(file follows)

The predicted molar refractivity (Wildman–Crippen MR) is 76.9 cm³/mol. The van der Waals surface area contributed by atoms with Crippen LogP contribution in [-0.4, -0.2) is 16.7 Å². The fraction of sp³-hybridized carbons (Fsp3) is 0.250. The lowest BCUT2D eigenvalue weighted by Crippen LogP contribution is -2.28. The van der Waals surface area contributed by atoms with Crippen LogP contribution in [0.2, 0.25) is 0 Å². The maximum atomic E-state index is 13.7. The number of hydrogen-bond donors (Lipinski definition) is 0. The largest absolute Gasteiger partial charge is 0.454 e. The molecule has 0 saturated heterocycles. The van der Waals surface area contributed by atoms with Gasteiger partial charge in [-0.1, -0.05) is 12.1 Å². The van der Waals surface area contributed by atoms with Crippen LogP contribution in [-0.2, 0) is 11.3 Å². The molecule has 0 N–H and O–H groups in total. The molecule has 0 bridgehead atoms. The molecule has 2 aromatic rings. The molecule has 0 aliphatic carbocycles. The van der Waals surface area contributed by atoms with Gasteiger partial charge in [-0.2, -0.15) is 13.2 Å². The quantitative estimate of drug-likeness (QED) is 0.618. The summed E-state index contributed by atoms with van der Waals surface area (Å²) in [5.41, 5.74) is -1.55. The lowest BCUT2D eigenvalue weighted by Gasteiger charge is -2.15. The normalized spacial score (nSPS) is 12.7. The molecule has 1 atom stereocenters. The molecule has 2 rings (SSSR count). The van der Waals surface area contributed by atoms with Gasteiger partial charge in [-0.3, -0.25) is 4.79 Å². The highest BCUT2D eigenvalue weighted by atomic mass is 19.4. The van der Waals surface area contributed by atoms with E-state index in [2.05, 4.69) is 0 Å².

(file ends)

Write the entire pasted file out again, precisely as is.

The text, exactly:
The predicted molar refractivity (Wildman–Crippen MR) is 76.9 cm³/mol. The van der Waals surface area contributed by atoms with Crippen LogP contribution in [-0.4, -0.2) is 16.7 Å². The fraction of sp³-hybridized carbons (Fsp3) is 0.250. The lowest BCUT2D eigenvalue weighted by Crippen LogP contribution is -2.28. The van der Waals surface area contributed by atoms with Crippen LogP contribution in [0.2, 0.25) is 0 Å². The maximum atomic E-state index is 13.7. The number of hydrogen-bond donors (Lipinski definition) is 0. The largest absolute Gasteiger partial charge is 0.454 e. The molecule has 0 saturated heterocycles. The van der Waals surface area contributed by atoms with Gasteiger partial charge in [-0.1, -0.05) is 12.1 Å². The van der Waals surface area contributed by atoms with Crippen LogP contribution in [-0.2, 0) is 11.3 Å². The molecule has 0 N–H and O–H groups in total. The molecule has 0 bridgehead atoms. The molecule has 2 aromatic rings. The molecule has 0 aliphatic carbocycles. The van der Waals surface area contributed by atoms with Gasteiger partial charge in [-0.2, -0.15) is 13.2 Å². The quantitative estimate of drug-likeness (QED) is 0.618. The summed E-state index contributed by atoms with van der Waals surface area (Å²) in [5.41, 5.74) is -1.55. The lowest BCUT2D eigenvalue weighted by Gasteiger charge is -2.15. The normalized spacial score (nSPS) is 12.7. The molecule has 1 atom stereocenters. The molecule has 2 rings (SSSR count). The van der Waals surface area contributed by atoms with Gasteiger partial charge in [-0.3, -0.25) is 4.79 Å². The highest BCUT2D eigenvalue weighted by atomic mass is 19.4. The van der Waals surface area contributed by atoms with E-state index in [2.05, 4.69) is 0 Å².